To see a World in a Grain of Sand
and Heaven in a Wild Flower
Hold Infinity in the palm of your hand
And Eternity in an hour.
— William Blake
One day late last fall, I spent the afternoon with my friends Sarah and Jordon. I picked them up at their home, and we went for a walk under a canopy of trees, next to the local creek. During our walk, Sarah and Jordon gave me gifts of leaves and acorns and pine cones, each one more impressive than the next. “Oh, look at this one! I love this color! You can make a leaf bouquet!” Sarah informed me, handing me a leaf, and then another, and another, until I had two handfuls of discovered beauty. “I love this one,” she would say, unaware or ignoring that my hands were full, believing me capable of carrying limitless autumn beauty in ten fingers. “I love that one too,” I said, because I did. Not dead leaves, but molted treasures, each one had at least six or seven colors, textures to discover, autumn’s flowers, a universe in a leaf.
Jordon gave me an acorn cap, and authoritatively told me that it could be used as a drinking cup, if I took it home and washed it. He was very precise in his instructions. I believe he wanted to give me something useful, something practical, something enduring. He likes to give me rocks, also. Flowers and leaves fall apart. Rocks and acorn caps, not so much; he seems more inclined to give me rocks, pieces of shimmering asphalt found on the road, and, on this trek, pine cones and acorn cap cups. Whereas Sarah enjoys beauty, Jordan’s utilitarian, concrete and practical.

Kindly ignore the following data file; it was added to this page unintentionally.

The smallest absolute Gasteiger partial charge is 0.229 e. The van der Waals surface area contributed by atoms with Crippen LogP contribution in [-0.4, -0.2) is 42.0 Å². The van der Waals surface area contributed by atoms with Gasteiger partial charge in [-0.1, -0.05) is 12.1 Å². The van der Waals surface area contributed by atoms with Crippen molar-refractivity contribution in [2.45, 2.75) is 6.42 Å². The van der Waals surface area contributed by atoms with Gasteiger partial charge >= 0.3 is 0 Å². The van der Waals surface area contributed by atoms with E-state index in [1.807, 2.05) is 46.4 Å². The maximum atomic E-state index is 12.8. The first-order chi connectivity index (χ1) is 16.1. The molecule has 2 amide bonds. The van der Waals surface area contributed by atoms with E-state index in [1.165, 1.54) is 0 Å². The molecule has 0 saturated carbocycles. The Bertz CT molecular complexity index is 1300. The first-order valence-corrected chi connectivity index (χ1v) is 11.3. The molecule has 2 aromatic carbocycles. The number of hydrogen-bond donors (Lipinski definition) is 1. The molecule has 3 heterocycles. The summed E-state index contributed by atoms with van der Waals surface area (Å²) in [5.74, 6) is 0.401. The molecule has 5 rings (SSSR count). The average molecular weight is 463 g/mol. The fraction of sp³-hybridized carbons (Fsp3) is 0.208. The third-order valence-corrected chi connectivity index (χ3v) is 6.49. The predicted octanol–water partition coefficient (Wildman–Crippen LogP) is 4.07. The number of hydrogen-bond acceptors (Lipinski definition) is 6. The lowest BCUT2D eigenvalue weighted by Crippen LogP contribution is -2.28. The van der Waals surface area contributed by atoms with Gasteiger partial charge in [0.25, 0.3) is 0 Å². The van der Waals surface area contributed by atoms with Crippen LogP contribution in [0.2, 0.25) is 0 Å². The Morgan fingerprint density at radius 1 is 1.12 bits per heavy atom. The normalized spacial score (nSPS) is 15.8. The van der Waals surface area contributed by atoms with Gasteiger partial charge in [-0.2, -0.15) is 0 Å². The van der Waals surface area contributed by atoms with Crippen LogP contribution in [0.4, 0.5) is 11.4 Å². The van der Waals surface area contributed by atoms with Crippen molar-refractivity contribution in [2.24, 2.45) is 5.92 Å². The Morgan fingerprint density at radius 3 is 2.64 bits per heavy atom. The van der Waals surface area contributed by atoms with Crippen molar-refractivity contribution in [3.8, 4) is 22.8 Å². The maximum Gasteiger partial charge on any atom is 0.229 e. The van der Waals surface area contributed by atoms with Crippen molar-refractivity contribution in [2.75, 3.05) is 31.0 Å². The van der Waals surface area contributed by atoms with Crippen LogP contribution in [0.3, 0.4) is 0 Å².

Sarah disagreed about the acorn cap’s usefulness. “No, there are bugs in the crack, you can’t do that. Bugs live in there.” She said with an older sister’s experience. To which Jordan answered, “That is why you wash it, and all the bugs come out, and then you can use it for water, you have to wash it out,” he said with emphatic desperation, and a roll of the eyes. Sarah disagreed. Jordon persistently gave instructions for how to overcome the hidden bugs problem.
This discussion went on for sometime, back and forth. To drink from the smaller than a thimble size acorn cap, or not to drink from the smaller than a thimble size acorn cap, that was the question — until a more important issue than hidden bugs in acorn caps caught their attention.
We came back to my place, made some art with glitter glue and watercolor crayons, signed and dated the masterpieces, delivered the works to their mother, then went up the hill to watch the sun play through the clouds and over the mountains.
The clouds were dense and dark over the White Mountains, heavy with water, and where the clouds broke light shafts lit parts of the valley. The sun was low enough to create intense, radiant beams through the clouds’ darkness, in a play of light and dark over the valley and mountains.
I’ve looked at this view tens of times for over a year, yet details I had never noticed emerged in the landscape, and for the first time I saw not a single valley, but tens of nestled valleys in and around the mountains’ foothills, the contrast between light and dark illuminating what was otherwise obscured to my eyes. Sarah, Jordan, and I perched ourselves on the old stone fence at the road’s summit to watch the light move through the clouds and over the hills, bright rays dancing among the mountain’s wooded undulations that lay hundreds of miles away.